RENVERSE, ren-v[.e]rs', _v.t._ (_Spens._) to reverse: to upset.--_adj._ (_her._) reversed.--_n._ RENVERSE'MENT.

RENVOY, ren-voi', _v.t._ (_obs._) to send back.--Also _n._

REOBTAIN, r[=e]-ob-t[=a]n', _v.t._ to obtain again.--_adj._ REOBTAIN'ABLE.

REOCCUPY, r[=e]-ok'[=u]-p[=i], _v.t._ to occupy anew.--_n._ REOCCUP[=A]'TION.

REOPEN, r[=e]-[=o]'pn, _v.t._ and _v.i._ to open again.

REOPPOSE, r[=e]-[=o]-p[=o]z', _v.t._ to oppose again.

REORDAIN, r[=e]-or-d[=a]n', _v.t._ to ordain again, when the first ordination is defective.--_n._ REORDIN[=A]'TION, a second ordination.

REORDER, r[=e]-or'd[.e]r, _v.t._ to repeat a command: to arrange anew.

REORGANISE, r[=e]-or'gan-[=i]z, _v.t._ to organise anew: to rearrange.--_n._ REORGANIS[=A]'TION, the act of reorganising, as of troops.

REORIENT, r[=e]-[=o]'ri-ent, _adj._ arising again.

REOSSIFY, r[=e]-os'i-f[=i], _v.t._ to ossify again.

REP, REPP, rep, _n._ a kind of cloth having a finely corded surface. [Prob.

a corruption of _rib_.]

REP, rep, _n._ a slang abbreviation of _reputation_.

REPACE, r[=e]-p[=a]s', _v.t._ to pace again, retrace.

REPACIFY, r[=e]-pas'i-f[=i], _v.t._ to pacify again.

REPACK, r[=e]-pak', _v.t._ to pack a second time.--_n._ REPACK'ER.

REPAID, r[=e]-p[=a]d', _pa.t._ and _pa.p._ of _repay_.

REPAINT, r[=e]-p[=a]nt', _v.t._ to paint anew.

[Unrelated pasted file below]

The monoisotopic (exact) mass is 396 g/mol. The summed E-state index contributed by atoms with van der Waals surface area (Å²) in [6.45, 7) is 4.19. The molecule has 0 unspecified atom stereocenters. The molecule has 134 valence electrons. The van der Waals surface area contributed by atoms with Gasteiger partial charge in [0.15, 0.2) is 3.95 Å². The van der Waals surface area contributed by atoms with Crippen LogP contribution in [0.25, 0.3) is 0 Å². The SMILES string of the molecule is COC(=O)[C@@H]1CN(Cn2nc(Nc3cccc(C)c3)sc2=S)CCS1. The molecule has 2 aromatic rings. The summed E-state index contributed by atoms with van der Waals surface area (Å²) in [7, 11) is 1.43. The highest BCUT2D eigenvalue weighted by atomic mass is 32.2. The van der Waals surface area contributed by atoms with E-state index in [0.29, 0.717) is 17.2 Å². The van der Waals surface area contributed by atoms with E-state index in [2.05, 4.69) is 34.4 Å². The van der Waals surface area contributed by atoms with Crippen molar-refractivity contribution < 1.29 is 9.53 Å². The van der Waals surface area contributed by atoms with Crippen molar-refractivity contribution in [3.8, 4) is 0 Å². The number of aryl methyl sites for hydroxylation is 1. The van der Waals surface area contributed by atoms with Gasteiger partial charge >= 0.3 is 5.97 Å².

REPAIR, r[=e]-p[=a]r', _v.i._ to betake one's self to: to go: to resort.--_n._ a retreat or abode. [O. Fr. _repairer_, to return to a haunt--Low L. _repatri[=a]re_, to return to one's country--L. _re-_, back, _patria_, native country.]

REPAIR, r[=e]-p[=a]r', _v.t._ to restore after injury: to make amends for: to make good, as a loss: to mend: (_Spens._) to recover into position, as a weapon.--_n._ restoration after injury or decay: supply of loss.--_ns._ REPAIR'ER, one who restores or amends; REPAIR'MENT; REPARABIL'ITY.--_adj._ REP'ARABLE, that may be repaired.--_adv._ REP'ARABLY.--_n._ REPAR[=A]'TION, repair: supply of what is wasted: amends.--_adj._ REPAR'ATIVE, amending defect or injury.--_n._ that which restores to a good state: that which makes amends. [O. Fr. _reparer_--L. _repar[=a]re_--_re-_, again, _par[=a]re_, to prepare.]

REPAND, r[=e]-pand', _adj._ bent or curved backward or upward: (_bot._) of leaves with uneven, slightly sinuous margin.--_adjs._ REPANDODEN'T[=A]TE, repand and toothed; REPAND'OUS, curved convexly upward. [L.

_repandus_--_re-_, back, _pandus_, bent.]

REPART, r[=e]-part', _v.t._ to divide, share.

REPARTEE, rep-ar-t[=e]', _n._ a smart, ready, and witty reply.--_v.i._ to make witty replies. [O. Fr. _repartie_--_repartir_, to go back again--_re-_, back, _partir_, to set out--L. _part[=i]ri_, to divide.]

REPARTIMIENTO, re-par-ti-mi-en't[=o], _n._ a division: an assessment: allotment. [Sp.]